Posts Tagged: philip roth

A Philip Roth for a New Generation

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Superficially, Philip Roth and Paul Beatty might appear as polar opposites. But over at Forward, Hannah Assouline argues that Beatty could be Roth’s literary heir. Assouline calls Beatty’s latest novel, The Sellout, a “generation’s answer to Roth,” and compares the novel to Roth’s Portnoy’s Complaint:

“The Sellout” — which concerns a California sociologist’s son brought before the Supreme Court for attempting to reinstitute slavery and segregation — is both a raucous satire and a deadly serious meditation on what we do and don’t talk about when we talk about race in America.

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Like Whatever

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Art is problematic. Humans are problematic. Roxane Gay is a bad feminist. We know this, yet still we attack each other for liking Lil Wayne or Fifty Shades of Grey. Flavorwire‘s Sarah Seltzer wants us to stop telling women what they can and can’t like:

I wouldn’t abandon the practice of critiquing art for its political stance…But what I won’t say is: you’re a bad feminist if you like [Philip] Roth.

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Stop Worrying About What Comes Next

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At The MillionsJonathan Russell Clark analyzes several last sentences from well-known novels by Hemingway, Tolstoy, Morrison, and Roth. He pays particular attention to the craftsmanship necessary to write these sentences, and considers how last sentences work to reinforce larger themes within a novel:

For writers, the last sentences aren’t about reader responsibility at all — it’s a once-in-a-lifetime chance to stop worrying about what comes next, because nothing does.

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The Rumpus Interview with Tomi Ungerer

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Writer and illustrator Tomi Ungerer discusses his exile in Ireland, being a target of censorship, and his work's recent resurgence of popularity in the US. ...more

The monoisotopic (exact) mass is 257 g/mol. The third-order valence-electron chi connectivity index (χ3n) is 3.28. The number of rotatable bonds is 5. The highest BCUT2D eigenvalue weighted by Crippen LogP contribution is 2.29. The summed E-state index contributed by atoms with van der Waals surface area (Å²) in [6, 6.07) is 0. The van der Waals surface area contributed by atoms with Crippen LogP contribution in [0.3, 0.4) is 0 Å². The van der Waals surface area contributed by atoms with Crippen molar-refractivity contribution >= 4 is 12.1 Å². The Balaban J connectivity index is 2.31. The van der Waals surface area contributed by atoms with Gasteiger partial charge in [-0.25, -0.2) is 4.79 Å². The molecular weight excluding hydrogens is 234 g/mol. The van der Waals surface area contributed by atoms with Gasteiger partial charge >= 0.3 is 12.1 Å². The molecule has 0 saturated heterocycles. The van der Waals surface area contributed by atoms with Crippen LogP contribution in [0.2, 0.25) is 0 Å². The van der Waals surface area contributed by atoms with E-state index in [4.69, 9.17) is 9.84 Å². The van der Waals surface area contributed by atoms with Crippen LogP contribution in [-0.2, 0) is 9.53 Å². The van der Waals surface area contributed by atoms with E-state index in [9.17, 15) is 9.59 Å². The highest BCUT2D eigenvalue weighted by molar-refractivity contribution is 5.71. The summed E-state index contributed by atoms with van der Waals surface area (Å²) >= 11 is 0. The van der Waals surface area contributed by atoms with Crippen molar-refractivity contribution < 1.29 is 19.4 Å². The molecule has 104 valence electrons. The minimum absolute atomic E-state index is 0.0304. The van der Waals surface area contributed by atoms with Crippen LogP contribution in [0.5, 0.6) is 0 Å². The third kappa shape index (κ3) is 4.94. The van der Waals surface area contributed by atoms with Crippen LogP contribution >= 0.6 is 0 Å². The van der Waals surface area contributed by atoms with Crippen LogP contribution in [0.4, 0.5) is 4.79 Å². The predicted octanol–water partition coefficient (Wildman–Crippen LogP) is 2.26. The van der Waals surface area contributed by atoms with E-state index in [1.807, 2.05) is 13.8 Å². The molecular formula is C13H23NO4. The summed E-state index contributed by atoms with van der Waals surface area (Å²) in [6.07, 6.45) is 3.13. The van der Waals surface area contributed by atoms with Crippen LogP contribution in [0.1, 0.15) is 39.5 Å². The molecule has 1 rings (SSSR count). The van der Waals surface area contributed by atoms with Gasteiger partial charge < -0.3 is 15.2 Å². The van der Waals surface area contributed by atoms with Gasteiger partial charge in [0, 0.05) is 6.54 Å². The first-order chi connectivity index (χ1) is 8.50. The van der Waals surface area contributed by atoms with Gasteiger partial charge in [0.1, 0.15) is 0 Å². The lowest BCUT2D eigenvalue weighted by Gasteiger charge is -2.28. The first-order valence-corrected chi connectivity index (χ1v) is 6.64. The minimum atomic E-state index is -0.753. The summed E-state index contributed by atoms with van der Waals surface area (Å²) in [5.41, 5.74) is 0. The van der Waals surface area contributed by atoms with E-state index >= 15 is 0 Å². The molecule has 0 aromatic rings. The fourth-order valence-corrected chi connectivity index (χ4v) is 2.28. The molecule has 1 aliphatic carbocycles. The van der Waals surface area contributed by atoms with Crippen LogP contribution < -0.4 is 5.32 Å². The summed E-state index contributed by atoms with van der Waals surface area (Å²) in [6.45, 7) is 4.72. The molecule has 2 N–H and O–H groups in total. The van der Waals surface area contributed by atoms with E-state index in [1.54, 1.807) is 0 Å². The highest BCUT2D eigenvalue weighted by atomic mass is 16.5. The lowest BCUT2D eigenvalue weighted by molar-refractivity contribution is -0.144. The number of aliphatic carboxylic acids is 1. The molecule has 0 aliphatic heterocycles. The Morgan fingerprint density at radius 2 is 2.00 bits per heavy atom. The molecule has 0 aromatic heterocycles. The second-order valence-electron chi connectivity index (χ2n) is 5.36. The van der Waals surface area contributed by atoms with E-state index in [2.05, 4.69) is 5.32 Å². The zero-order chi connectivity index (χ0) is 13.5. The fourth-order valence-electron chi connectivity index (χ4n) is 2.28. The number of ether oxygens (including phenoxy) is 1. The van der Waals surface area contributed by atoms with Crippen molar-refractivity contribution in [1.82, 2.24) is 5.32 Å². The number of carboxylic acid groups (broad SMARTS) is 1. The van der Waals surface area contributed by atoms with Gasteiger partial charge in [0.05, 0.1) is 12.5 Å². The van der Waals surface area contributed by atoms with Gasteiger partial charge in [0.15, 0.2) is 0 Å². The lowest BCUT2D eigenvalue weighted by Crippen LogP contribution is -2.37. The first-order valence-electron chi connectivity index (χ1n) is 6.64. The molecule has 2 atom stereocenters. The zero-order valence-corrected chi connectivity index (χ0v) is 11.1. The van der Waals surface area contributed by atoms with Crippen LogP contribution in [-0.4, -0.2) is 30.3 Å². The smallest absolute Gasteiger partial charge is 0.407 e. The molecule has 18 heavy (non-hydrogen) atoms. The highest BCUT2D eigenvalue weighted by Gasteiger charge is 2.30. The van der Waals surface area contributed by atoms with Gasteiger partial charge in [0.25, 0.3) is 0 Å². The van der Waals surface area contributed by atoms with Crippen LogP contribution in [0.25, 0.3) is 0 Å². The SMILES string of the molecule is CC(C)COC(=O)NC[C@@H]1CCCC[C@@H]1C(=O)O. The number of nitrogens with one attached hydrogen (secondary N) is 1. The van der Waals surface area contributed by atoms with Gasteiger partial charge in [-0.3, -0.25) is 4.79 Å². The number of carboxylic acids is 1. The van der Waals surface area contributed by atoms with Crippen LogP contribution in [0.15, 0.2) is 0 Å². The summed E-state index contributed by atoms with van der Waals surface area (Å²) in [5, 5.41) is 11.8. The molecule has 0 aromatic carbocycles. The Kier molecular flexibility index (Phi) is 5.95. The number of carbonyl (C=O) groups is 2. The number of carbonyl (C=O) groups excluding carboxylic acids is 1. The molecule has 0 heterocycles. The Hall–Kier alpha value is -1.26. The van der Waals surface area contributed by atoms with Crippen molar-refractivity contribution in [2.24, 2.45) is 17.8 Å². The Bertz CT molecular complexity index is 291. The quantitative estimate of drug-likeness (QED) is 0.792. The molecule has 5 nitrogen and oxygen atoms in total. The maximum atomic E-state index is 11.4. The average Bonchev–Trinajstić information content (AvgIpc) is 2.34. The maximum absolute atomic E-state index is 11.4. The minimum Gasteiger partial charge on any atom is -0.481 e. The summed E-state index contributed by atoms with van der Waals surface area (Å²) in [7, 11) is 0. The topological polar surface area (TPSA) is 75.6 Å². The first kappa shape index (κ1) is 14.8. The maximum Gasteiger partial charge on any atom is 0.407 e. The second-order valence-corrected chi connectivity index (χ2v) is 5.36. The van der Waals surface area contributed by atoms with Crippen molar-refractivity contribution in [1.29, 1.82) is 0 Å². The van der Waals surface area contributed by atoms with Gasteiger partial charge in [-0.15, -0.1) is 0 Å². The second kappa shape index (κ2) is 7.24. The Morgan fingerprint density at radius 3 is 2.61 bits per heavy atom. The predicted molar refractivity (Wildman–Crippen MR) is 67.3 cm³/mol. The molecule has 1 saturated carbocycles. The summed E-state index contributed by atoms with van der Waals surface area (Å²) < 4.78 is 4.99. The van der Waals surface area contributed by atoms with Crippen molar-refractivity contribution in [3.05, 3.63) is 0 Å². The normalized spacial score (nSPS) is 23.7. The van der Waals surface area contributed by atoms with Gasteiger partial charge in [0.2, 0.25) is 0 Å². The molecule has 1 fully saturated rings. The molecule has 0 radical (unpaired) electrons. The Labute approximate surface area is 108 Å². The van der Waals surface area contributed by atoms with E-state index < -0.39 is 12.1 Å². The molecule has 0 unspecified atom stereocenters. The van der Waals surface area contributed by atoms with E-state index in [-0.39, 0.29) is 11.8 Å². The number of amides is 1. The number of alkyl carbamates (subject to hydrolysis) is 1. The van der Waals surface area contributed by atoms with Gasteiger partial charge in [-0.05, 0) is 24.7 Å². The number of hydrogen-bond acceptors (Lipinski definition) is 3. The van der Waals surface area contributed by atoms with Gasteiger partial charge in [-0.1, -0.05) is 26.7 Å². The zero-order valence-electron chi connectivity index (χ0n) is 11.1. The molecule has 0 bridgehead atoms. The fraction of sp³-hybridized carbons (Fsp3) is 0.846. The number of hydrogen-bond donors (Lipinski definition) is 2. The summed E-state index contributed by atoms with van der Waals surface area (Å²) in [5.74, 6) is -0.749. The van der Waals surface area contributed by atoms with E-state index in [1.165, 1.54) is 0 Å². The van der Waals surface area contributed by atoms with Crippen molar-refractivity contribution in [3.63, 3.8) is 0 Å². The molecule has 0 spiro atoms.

Famous Authors: They’re Just Like Us!

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For T Magazine, seven authors reflect on the experience of revisiting and annotating their early works for an upcoming PEN American Center fundraiser. George Saunders thinks his style in CivilWarLand in Bad Decline was “manic and abrupt.” Jennifer Egan still regrets that she failed to include an Epic poetry chapter in A Visit From the Goon Squad.

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David Bezmozgis Author Photo_Credit Hannah Young

The Rumpus Interview with David Bezmozgis

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The Rumpus talks to David Bezmozgis about Israel, making fact into fiction, politics in novels, and his new book, The Betrayers. ...more

Taking Physics from Einstein When You Want to Be Mrs. Einstein

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Writer Lisa Scottoline was an English Major at University of Pennsylvania when she attended, in the 70s, two seminars with a very special teacher: Philip Roth.

Now, she tells on the New York Times’s Sunday Review what it was like to have her celebrity crush teaching the “Literature of Desire”—actually not so erotic, but still the learning experience of a lifetime.

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The Great G.A.N.

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Does the “Great American Novel” actually exist—or is it just the name of a book by Philip Roth? Over at the New Yorker, you can read Adam Gopnik’s review of The Dream of the Great American Novel by Laurence Buell, and you can also listen to Elizabeth Gilbert, Adam Gopnik and Sasha Weiss discuss what the term has evolved to mean.

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The Rumpus Long Interview with Jonathan Lethem

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“I don’t go down wrong paths, I’d rather stare at the screen and delete until I’ve put something down that is working. So, I don’t discard material; I don’t have a lot of false starts or unfinished stories or novels lying around.

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A FAN’S NOTES #10, The Rumpus Sports Column: Reasons to Attend the Ballgame with Your Rabbi

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REASON ONE
Rabbis get great seats. Or at least my brother does: for the last ten years or so, my older brother Steve has had a pulpit job at a large suburban temple in the Baltimore area. Many members of the congregation have a latent Jewish urge to impress their rabbi, to treat Steve well, and they’re only too happy to throw a few baseball tickets my brother’s way now and then.

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